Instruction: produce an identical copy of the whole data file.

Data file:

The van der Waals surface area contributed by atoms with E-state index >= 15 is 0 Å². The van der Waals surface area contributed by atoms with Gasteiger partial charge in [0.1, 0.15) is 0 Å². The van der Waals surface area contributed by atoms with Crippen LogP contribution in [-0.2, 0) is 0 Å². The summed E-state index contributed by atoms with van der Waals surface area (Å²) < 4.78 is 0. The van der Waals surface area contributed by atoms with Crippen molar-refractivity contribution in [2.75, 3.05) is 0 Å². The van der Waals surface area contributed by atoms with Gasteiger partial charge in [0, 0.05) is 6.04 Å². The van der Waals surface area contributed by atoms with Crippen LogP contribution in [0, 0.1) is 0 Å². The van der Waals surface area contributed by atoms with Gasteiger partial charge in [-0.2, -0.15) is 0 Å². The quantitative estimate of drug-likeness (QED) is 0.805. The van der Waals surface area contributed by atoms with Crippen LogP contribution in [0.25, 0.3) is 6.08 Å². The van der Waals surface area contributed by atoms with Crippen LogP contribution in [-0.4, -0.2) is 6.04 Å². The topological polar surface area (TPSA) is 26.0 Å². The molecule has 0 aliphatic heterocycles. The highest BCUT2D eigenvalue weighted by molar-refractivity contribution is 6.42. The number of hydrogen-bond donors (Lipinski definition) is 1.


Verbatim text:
The van der Waals surface area contributed by atoms with E-state index >= 15 is 0 Å². The van der Waals surface area contributed by atoms with Gasteiger partial charge in [0.1, 0.15) is 0 Å². The van der Waals surface area contributed by atoms with Crippen LogP contribution in [-0.2, 0) is 0 Å². The summed E-state index contributed by atoms with van der Waals surface area (Å²) < 4.78 is 0. The van der Waals surface area contributed by atoms with Crippen molar-refractivity contribution in [2.75, 3.05) is 0 Å². The van der Waals surface area contributed by atoms with Gasteiger partial charge in [0, 0.05) is 6.04 Å². The van der Waals surface area contributed by atoms with Crippen LogP contribution in [0, 0.1) is 0 Å². The van der Waals surface area contributed by atoms with Gasteiger partial charge in [-0.2, -0.15) is 0 Å². The quantitative estimate of drug-likeness (QED) is 0.805. The van der Waals surface area contributed by atoms with Crippen LogP contribution in [0.25, 0.3) is 6.08 Å². The van der Waals surface area contributed by atoms with Crippen LogP contribution in [-0.4, -0.2) is 6.04 Å². The topological polar surface area (TPSA) is 26.0 Å². The molecule has 0 aliphatic heterocycles. The highest BCUT2D eigenvalue weighted by molar-refractivity contribution is 6.42. The number of hydrogen-bond donors (Lipinski definition) is 1.